I thought that Good Friday seemed like an appropriate day to see this film for a second time. And even with this additional viewing, I’m not sure why it both haunts and moves me so much. Particularly since I find so much wrong with it.
If Mel Gibson’s triumphant The Passion of the Christ was a bludgeoning, blood-and-guts, in-your-face experience, from which it was impossible to walk away unshaken, then director Garth Davis’s Mary Magdalene, with a screenplay by Helen Edmundson and Philippa Goslett, comes across at times as a series of silent, still-life portraits.
It seems almost like a meditation on that period.
When you stop to think about it – and no matter what your religious beliefs are – it is a truly remarkable thing that we are still telling and reinterpreting the events that surrounded Jesus Christ and his Apostles 2,000 years ago.
And in this version of events the people were very real to me indeed.
I got a true sense of what they ate; how their society worked; what they believed; what their geographic location was. And for such a low-key film I walked away on both occasions filled with sheer exhilaration. If anything, I got far more out of seeing it a second time.
The Magdalene is of course one lady that has had a hard time of it in Biblical studies. Because of the conflation of several women of that name she became associated, courtesy of Pope Gregory the Great in the 6th century, with the Mary who was a ‘fallen woman’; and so somewhere along the line has entered history as a prostitute, something that there is no evidence at for.
When we first meet her in the town of Magdala, she is a hard-working woman and part-time midwife. In fact, when she hears that there is a prophet by the name of Jesus who has been preaching every day, she remarks that it must be nice to have so much time on your hands. She is very much her own person, without – I felt – the modern-day feminist aspect being rammed down our throats.
Rooney Mara is really rather wonderful in the part of the Magdalene. She has a quality of stillness and talent for observing that we remember from a very different role, that of Lisbeth Salander in David Fincher’s version of The Girl with the Dragon Tattoo.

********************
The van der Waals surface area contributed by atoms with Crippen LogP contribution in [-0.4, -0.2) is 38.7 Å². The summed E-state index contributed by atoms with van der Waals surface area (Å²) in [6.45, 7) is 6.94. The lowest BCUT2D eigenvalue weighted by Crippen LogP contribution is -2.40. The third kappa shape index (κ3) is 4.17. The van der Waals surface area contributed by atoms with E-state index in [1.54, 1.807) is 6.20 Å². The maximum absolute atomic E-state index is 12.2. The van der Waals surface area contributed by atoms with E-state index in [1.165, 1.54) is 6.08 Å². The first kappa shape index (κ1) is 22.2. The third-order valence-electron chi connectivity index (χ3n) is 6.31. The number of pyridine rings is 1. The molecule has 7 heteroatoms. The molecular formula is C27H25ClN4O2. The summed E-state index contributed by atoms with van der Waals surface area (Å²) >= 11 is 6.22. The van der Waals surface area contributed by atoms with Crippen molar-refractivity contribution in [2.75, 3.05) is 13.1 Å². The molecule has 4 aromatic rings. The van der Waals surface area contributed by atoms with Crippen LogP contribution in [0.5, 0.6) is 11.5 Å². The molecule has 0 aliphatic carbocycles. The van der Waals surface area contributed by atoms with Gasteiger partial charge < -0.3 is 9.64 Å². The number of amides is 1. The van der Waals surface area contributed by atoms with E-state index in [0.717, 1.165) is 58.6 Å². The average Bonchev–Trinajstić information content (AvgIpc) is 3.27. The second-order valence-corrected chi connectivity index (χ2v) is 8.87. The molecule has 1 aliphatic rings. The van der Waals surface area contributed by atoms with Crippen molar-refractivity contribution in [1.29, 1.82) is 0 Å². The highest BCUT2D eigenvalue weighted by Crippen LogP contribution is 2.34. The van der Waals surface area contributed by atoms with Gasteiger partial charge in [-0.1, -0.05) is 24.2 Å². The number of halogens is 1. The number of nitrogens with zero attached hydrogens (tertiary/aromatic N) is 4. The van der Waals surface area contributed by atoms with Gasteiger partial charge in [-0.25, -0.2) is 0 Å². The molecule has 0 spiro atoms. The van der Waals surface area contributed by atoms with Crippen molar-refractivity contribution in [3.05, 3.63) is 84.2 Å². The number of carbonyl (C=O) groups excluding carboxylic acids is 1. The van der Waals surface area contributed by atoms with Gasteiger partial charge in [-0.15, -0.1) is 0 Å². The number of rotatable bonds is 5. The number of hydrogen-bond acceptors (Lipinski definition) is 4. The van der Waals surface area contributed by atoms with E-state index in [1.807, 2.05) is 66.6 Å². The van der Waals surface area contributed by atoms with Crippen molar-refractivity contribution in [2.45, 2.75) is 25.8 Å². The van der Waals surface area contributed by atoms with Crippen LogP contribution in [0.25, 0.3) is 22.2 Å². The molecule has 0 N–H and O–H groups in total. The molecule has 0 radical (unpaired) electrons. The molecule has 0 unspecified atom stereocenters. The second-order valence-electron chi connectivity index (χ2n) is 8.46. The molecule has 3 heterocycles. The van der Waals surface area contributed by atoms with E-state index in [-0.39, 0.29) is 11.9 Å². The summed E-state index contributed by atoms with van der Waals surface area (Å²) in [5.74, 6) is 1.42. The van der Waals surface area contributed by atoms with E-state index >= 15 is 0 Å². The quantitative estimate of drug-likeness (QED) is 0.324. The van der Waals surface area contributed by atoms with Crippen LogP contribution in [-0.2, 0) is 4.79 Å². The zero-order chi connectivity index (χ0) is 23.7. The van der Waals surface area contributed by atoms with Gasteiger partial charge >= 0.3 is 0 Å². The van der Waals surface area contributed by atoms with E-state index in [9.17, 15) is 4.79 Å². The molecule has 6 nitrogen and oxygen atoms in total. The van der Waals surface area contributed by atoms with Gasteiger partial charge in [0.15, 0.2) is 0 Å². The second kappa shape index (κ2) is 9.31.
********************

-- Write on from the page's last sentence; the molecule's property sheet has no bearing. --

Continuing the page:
In fact, she is a perfect counterpoint to Joaquin Phoenix’s Christ, who turns more and more to her for advice, much to the disquiet of the Apostle Peter (Chiwetel Ejiofor). And with the other Apostles only briefly sketched in (as indeed they are with the texts of the New Testaments themselves), only the rather sweet and slightly lost Judas (Tahar Rahim) gets a chance to stand out.
Peter is for war against the Romans; Judas is content that he has been assured that he will meet his wife and daughter again. Both, in their way, are wrong and misunderstand what Christ is telling them.
Mary was present at the most pivotal moments in Christ’s life; and this is something that Peter – whilst admiring Mary – almost seems to blame her for.
“You weakened us”, he tells her after the crucifixion; “you weakened him.”
There is so much to enjoy here: those long shots, with a landscape that is shown in palettes of washed-out greens and grays and browns, for example; and a curious thing for me – -and possibly unintentional – is how we see Mary as almost a high priestess in her own right, something that certain commentators have taken her to be.
Seeing her taking part in baptizing new followers is strangely compelling.
For me, she is a woman who has suddenly been granted freedom from a patriarchal society that would see her wed to a man she doesn’t love. And this is symbolized in a lovely moment when she pushes aside the sight-hindering fishing net that she is looking through to suddenly see clearly.
Of course, she and Jesus love one another. Could they have been in love? It certainly comes across as possible.
The high point of Mary Magdalene to my mind is in a wonderful scene where Mary, the mother of Jesus, speaks openly to Mary, his follower.
“I always knew he was never entirely mine”, the mother tells her. “If you love him then you must be prepared to lose him.”
On both occasion that I’ve seen this, I wept. It is heartbreakingly real.
Unfortunately I was less than taken with the very flat entrance into Jerusalem and in particular with the famous episode in the Temple, where Jesus denounced the priests and the moneylenders. Of course, I’m aware that we take ourselves into these scenes, but I had really wanted him to run amok here. And instead, as played by Phoenix, he comes across as very weak indeed, as he does elsewhere. Whatever your views on religion, this was a man who took on not only the might of the organised religion of his day, but also that of the Roman Empire. And nothing here suggests this.
In the film’s closing scenes, it appears to say that whilst the teachings Christ himself are as important and relevant today as they were 2,000 years ago, there is really nothing to suggest that Jesus either envisioned or would have wanted the Vatican to come into existence.
In his enthralling history of the Popes through the ages – Vicars of Christ – Peter de Rosa asked:
“If Peter came back as a pilgrim, how would he judge what goes on in the Vatican by the standards of the Gospel?”
It’s a question I often ask myself, substituting Jesus for Peter. How would the Christ react to the Vatican? With a certain amount of anger and disgust, I would think.
Mary Magdalene is an important film and I’m very glad to have seen it; but I can’t help feeling that it could have been so much more.